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I busted up my ankle pretty bad playing hockey and am trying to adapt to my new reality. I hate depending on people to get my hot coffee or cold beer, so I devised a removable cup holder for my crutches. I designed it to be made from a single piece of sheet metal and a rivet, and I am very happy with the result.

This is not a new concept (google image turns up a bunch of examples) and in fact there is a great Instructable showing innovative stabilizing design by duncanbelew. My design has the advantage that it is easy to remove and it looks like it is built in. Check out the video.

Step 1: ITEMS

You will need the following items:

  1. One piece of sheet metal (40cm by 20cm); mine was 22 gauge cold rolled steel 10$ on Amazon
  2. One rivet
  3. A piece of card paper for the template

Tools you will need are the following:

  1. Face shield
  2. Safety glasses
  3. Work gloves
  4. Angle grinder with a Zip Cut blade
  5. A left and right handed snips
  6. Hand drill with bit the size of the rivet
  7. A single rivet and riveter
  8. Sheet metal brake or hand seamer
  9. Hammer
  10. Vice

Step 2: Paper Template

Always start with a card paper template. This will make sure that your design is fit for purpose and help you avoid any missteps that will cost you material and time. This was my first prototype and it was pretty close, although I did simplify the back flap after trying it out with the sheet metal.

Step 3: Cut Out the Shape

SAFETY WARNING: Cutting and handling sheet metal is fraught with danger. Make sure you wear a face shield and gloves while cutting, and gloves at all times until you've taken all the burrs off the edges.

I can't claim to be an expert on this subject, so I prefer to differ to others. Please do your own research.

https://www.instructables.com/id/Designing-for-Shee...

So I made the big cuts with a angle grinder with a zip-cut blade. Make sure that your sheet metal is secure before starting and face-shield and gloves are a must. Once you have general shape, it is much easier to use the snips. There are many tricks to use these properly: this is not the kind of tool that you can just wing it. Please watch some videos, this will make it a much faster and cleaner job.

Refer back to your paper template if you lose your marks.

Step 4: Clean Up the Edges

To make a cleaner and smoother edge I used a sheet metal brake to make a single hem. If you don't have a brake, you can either use a hand seamer or smooth the edge with a file.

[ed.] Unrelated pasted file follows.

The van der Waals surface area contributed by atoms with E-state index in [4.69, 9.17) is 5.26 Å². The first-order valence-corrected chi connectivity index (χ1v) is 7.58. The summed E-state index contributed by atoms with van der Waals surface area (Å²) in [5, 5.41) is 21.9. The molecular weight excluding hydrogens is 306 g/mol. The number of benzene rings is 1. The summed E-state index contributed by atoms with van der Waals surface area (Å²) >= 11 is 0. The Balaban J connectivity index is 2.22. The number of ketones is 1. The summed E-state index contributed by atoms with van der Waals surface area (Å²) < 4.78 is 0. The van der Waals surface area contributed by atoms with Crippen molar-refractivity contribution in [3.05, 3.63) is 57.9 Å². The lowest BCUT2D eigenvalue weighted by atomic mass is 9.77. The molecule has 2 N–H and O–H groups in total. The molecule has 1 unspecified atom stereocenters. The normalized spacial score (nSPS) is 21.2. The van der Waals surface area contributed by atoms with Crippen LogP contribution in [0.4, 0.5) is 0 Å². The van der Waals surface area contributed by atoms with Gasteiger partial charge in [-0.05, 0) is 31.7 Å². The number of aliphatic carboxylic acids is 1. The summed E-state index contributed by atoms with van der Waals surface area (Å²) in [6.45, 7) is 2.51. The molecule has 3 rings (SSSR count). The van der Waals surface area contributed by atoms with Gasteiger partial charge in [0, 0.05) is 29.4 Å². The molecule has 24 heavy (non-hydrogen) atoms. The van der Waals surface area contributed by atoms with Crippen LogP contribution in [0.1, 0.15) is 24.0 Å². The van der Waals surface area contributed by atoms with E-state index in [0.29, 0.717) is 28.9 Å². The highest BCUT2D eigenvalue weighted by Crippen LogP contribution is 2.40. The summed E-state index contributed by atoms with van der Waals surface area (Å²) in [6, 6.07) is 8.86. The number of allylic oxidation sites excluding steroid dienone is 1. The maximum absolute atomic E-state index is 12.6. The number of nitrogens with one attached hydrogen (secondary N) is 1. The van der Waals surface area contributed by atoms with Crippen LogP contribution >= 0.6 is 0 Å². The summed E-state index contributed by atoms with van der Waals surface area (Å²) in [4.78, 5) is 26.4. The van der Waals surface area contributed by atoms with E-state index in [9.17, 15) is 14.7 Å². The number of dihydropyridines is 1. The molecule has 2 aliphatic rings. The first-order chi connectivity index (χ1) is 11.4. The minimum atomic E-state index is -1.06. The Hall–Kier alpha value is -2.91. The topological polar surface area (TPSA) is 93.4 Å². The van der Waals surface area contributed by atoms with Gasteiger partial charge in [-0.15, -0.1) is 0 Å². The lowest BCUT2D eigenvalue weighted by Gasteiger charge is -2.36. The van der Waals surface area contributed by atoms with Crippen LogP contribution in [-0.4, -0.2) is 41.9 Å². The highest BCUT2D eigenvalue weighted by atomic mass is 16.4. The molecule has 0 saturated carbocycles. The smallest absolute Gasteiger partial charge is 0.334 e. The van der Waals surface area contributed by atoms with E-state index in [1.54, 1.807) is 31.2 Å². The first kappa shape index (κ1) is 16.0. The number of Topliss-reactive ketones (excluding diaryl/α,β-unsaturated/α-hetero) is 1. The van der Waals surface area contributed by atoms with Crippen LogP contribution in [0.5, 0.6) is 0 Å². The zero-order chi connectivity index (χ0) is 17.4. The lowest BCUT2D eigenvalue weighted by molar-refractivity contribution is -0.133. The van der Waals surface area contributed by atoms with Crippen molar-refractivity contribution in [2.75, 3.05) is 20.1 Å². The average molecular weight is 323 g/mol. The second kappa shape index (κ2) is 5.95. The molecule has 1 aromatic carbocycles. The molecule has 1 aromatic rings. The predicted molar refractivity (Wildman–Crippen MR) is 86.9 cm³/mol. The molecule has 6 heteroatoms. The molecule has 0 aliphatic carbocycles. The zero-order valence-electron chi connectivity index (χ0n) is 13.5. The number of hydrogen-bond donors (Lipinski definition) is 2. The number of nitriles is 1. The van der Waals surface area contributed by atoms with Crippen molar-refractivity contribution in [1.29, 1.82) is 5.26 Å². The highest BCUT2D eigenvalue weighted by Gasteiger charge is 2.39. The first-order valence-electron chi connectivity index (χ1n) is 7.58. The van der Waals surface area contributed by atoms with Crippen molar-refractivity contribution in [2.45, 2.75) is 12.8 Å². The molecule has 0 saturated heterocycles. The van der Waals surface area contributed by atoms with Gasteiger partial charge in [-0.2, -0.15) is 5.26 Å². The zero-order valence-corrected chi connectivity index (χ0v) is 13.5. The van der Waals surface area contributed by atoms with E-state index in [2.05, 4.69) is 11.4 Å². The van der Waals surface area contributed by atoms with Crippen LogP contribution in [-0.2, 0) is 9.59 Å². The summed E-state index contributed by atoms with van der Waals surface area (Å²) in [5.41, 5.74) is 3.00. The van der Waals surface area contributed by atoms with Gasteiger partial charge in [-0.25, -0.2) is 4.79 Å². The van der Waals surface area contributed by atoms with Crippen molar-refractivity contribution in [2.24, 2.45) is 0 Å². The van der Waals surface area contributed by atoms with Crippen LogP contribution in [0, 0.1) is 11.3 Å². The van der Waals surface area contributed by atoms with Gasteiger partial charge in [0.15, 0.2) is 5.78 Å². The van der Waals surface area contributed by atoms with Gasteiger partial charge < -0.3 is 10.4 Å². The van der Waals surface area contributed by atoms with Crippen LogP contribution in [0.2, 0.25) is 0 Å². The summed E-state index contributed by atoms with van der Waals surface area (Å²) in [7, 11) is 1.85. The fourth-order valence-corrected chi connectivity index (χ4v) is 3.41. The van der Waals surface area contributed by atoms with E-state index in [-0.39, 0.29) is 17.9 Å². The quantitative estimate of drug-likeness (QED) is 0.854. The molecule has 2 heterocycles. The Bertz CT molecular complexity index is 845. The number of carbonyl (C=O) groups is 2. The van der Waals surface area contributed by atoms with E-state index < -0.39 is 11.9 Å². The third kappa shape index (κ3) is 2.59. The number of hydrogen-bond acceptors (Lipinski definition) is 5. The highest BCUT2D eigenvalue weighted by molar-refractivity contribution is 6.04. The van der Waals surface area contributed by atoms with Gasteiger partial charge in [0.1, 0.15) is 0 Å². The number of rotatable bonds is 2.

Place the sheet metal in the brake with the desired hem position lined up with the crack. Place the metal bar and vice it into place. Slowly bring the hand brake up to the maximum position. Remove the bar and place it on the moving part of the brake and secure it. Place the "L" base a millimeter from the crack on the brake and secure it. Pull the lever up to fold the hem down flat. I used a vice to squash the hem closed.

I repeated this process for the base of the cup holder.

Step 5: Cup Shape

Again, I am not a skilled craftsman and I tried several methods to get the desired result. I was able to get half way there just with my bare hands. In the end, I resorted to using a can of beans, a vice and a hammer to get the cylindrical shape. I am certain there is are special tools or methods to do this, what can I say... it worked. Please comment below for improvements.

Step 6: Crutch Crotch Notch

I like my design because much of the weight is sitting safely on a piece of the crutch (the crotch). This eliminates any swinging, or fear that it will come unclipped. I didn't trust my paper template for the placement of this cut, so I folded it first and see where to cut the grooves for the "legs". Please see the photos. Once the notches are cut out, carefully fold the "back flap" up at a right angle.

I then sketched the excess material with a pencil and trimmed it with the snips.

Step 7: Single Rivet

I used a regular pair of pliers to bend the top of the flap so that it was parallel to the cup holder. I drilled a hole through the flap and the cup holder that fit the rivet: start smaller and work your way to the snug hole size. Place rivet and snap it all together.

Step 8: A Few More Pics

I had initially planned a more complex back flap, but it became apparent that a simple flap was really effective to keep the whole thing snugly in place and easy to remove. You can use pliers and snips to make any last adjustments.

Feel free to suggest improvements and I'll try to incorporate them.

<p>congo.</p>
<p>Nice design! I like that it just sits on the crutch and doesn't attach to it or put holes in the crutch :)</p>
<p>Thanks, I leave at work most days. Super easy to slip on and off. Thanks for the comment!</p>

About This Instructable

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Bio: A lowly geologist who likes to build stuff.
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